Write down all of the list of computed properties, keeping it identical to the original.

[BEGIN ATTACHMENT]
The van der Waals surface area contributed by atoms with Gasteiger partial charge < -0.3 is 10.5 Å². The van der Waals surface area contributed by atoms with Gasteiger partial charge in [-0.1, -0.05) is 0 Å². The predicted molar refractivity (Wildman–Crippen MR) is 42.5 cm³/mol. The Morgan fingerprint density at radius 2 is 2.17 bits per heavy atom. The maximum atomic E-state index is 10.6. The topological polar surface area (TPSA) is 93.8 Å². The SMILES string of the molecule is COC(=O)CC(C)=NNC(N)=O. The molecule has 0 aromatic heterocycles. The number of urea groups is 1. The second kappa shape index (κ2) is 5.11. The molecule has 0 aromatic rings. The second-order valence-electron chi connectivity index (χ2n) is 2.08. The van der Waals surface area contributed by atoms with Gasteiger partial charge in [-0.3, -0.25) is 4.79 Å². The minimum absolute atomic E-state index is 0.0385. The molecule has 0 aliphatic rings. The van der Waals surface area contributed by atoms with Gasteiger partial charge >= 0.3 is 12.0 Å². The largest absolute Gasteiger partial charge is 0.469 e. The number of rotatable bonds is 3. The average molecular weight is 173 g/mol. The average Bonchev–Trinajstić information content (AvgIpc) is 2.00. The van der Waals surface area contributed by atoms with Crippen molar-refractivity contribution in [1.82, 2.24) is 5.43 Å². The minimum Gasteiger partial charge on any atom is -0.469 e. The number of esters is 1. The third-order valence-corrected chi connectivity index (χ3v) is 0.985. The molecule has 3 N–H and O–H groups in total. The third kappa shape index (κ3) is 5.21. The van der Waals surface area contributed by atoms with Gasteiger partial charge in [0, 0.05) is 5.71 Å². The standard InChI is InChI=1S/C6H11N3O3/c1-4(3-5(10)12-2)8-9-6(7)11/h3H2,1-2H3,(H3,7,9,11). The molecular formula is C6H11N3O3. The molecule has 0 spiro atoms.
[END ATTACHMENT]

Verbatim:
The van der Waals surface area contributed by atoms with Gasteiger partial charge < -0.3 is 10.5 Å². The van der Waals surface area contributed by atoms with Gasteiger partial charge in [-0.1, -0.05) is 0 Å². The predicted molar refractivity (Wildman–Crippen MR) is 42.5 cm³/mol. The Morgan fingerprint density at radius 2 is 2.17 bits per heavy atom. The maximum atomic E-state index is 10.6. The topological polar surface area (TPSA) is 93.8 Å². The SMILES string of the molecule is COC(=O)CC(C)=NNC(N)=O. The molecule has 0 aromatic heterocycles. The number of urea groups is 1. The second kappa shape index (κ2) is 5.11. The molecule has 0 aromatic rings. The second-order valence-electron chi connectivity index (χ2n) is 2.08. The van der Waals surface area contributed by atoms with Gasteiger partial charge in [-0.3, -0.25) is 4.79 Å². The minimum absolute atomic E-state index is 0.0385. The molecule has 0 aliphatic rings. The van der Waals surface area contributed by atoms with Gasteiger partial charge >= 0.3 is 12.0 Å². The largest absolute Gasteiger partial charge is 0.469 e. The number of rotatable bonds is 3. The average molecular weight is 173 g/mol. The average Bonchev–Trinajstić information content (AvgIpc) is 2.00. The van der Waals surface area contributed by atoms with Crippen molar-refractivity contribution in [1.82, 2.24) is 5.43 Å². The minimum Gasteiger partial charge on any atom is -0.469 e. The number of esters is 1. The third-order valence-corrected chi connectivity index (χ3v) is 0.985. The molecule has 3 N–H and O–H groups in total. The third kappa shape index (κ3) is 5.21. The van der Waals surface area contributed by atoms with Gasteiger partial charge in [0, 0.05) is 5.71 Å². The standard InChI is InChI=1S/C6H11N3O3/c1-4(3-5(10)12-2)8-9-6(7)11/h3H2,1-2H3,(H3,7,9,11). The molecular formula is C6H11N3O3. The molecule has 0 spiro atoms.